Automakers agree, winning youth early key to future

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They may be too young to drive, but kids say they influence the kind of vehicle their parents buy, not to mention the color.

According to the 2001 "Marketing to Tweens" report by Children's Market Services Worldwide, 8% of the boys surveyed, ages 9 through 14, said they influence what kind of car their families buy. Only 5% of the girls said they did. A total of 300 youngsters in major markets across the U.S. were surveyed.

More kids say they exert their influence as they get older. "Once they get behind the wheel, they have more influence," says Selina Guber, president of the New York-based market research consultancy.

The influence trend started about 10 years ago and has been rising, she says. The consultancy surveys children as young as 6. "By 6, they know the names of cars," Ms. Guber says. "They see them on TV."

All three surveyed age groups, boys and girls, picked red, black and white as the most desirable colors for vehicles. "Forget tan as a car color," Ms. Guber says.

Auto consultancy Strategic Vision surveyed 16-to-24-year-olds about which brand they might buy and which they wouldn't even consider. American Honda Motor Co.'s Honda brand landed on top, with nearly 40% of those surveyed saying they'd "definitely consider" buying one. BMW of North America ranked second, with 37.5%; third was Toyota Motor Sales USA's Toyota brand, with 35.8%; and Toyota's upscale Lexus finished fourth with 33.4%.

Honda last summer sponsored youth-targeted concert tours.

Although concert attendees were as young as 12, Honda was targeting consumers from 16 to their early 30s, says Eric Conn, assistant VP-national advertising at the automaker. He explains Honda's goal is to keep the entry-level Civic youthful since the median age of buyers has been getting older and Honda would rather direct older consumers toward more expensive models. Toyota has a similar tour set for this year in association with its young-skewing Matrix model.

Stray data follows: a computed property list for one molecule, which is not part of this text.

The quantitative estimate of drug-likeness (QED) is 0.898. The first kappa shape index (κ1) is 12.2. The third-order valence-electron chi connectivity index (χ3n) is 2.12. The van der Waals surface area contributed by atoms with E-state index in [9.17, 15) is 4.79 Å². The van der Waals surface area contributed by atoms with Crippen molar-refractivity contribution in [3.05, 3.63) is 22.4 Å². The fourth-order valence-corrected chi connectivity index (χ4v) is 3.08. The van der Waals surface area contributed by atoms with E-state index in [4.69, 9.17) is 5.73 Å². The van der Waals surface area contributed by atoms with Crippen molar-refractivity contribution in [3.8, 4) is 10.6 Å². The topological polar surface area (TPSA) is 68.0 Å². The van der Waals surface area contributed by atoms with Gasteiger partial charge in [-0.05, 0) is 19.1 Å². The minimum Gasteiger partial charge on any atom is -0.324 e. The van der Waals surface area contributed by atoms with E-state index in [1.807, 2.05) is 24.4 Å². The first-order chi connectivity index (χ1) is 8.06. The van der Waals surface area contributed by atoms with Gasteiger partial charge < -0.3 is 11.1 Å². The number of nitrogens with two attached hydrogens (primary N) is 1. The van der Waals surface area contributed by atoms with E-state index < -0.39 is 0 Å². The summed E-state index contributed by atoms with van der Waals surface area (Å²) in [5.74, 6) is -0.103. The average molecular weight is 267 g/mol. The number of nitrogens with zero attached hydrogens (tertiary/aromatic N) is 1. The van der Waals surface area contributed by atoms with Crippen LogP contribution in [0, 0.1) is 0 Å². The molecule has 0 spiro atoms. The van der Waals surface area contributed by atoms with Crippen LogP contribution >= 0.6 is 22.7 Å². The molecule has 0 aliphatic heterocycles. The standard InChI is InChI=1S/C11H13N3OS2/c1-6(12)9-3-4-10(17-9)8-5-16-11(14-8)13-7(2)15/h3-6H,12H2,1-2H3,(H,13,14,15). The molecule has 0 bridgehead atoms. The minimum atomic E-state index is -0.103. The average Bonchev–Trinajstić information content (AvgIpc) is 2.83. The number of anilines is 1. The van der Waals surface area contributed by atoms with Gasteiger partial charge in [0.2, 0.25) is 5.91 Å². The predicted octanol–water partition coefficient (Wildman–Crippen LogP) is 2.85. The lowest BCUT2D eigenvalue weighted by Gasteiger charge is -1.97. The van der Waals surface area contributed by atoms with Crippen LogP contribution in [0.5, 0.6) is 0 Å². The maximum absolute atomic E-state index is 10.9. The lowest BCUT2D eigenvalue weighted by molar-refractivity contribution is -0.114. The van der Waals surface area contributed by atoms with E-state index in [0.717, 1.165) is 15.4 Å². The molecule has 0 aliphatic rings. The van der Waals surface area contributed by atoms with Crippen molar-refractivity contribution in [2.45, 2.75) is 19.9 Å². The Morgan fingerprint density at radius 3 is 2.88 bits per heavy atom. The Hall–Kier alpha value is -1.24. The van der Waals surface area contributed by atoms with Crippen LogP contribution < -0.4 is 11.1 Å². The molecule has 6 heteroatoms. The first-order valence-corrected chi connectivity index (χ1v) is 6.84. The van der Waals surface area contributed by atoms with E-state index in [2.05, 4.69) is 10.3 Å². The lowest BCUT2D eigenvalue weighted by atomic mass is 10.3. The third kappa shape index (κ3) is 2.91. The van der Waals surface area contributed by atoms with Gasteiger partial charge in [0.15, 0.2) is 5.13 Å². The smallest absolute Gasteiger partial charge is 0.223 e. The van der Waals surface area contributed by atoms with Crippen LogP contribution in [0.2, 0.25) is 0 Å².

At Honda, Civic's 2002 tour runs April 11 to July 3, featuring the band Incubus and the all-new, performance Civic Si model. Doug Hoffman, national advertising manager at Honda, says the band "appeals to the older college crowd." The sponsorship is similar to last year's, with a giveaway of six cars customized and autographed by Incubus, as well as local radio promotions.

Aiming younger is Ford Motor Co.'s Ford Division, which has a deal with Nickelodeon. The 2001 campaign included print ads from Ford Division's agency, WPP Group's J. Walter Thompson USA, Detroit, coupled with ads featuring safety lessons in several magazines linking to a Web site. Last year's "Blue's Clues" program also allowed parents to bring their kids to Ford dealerships to record their fingerprints with authorities. Nearly 500,000 children participated, a spokeswoman says.

"Kids do influence their parents, and obviously you want to get to them young," says Francisco Codina, general marketing manager of Ford Division. But the Nickelodeon partnership is more about safety and less about selling vehicles, he adds.

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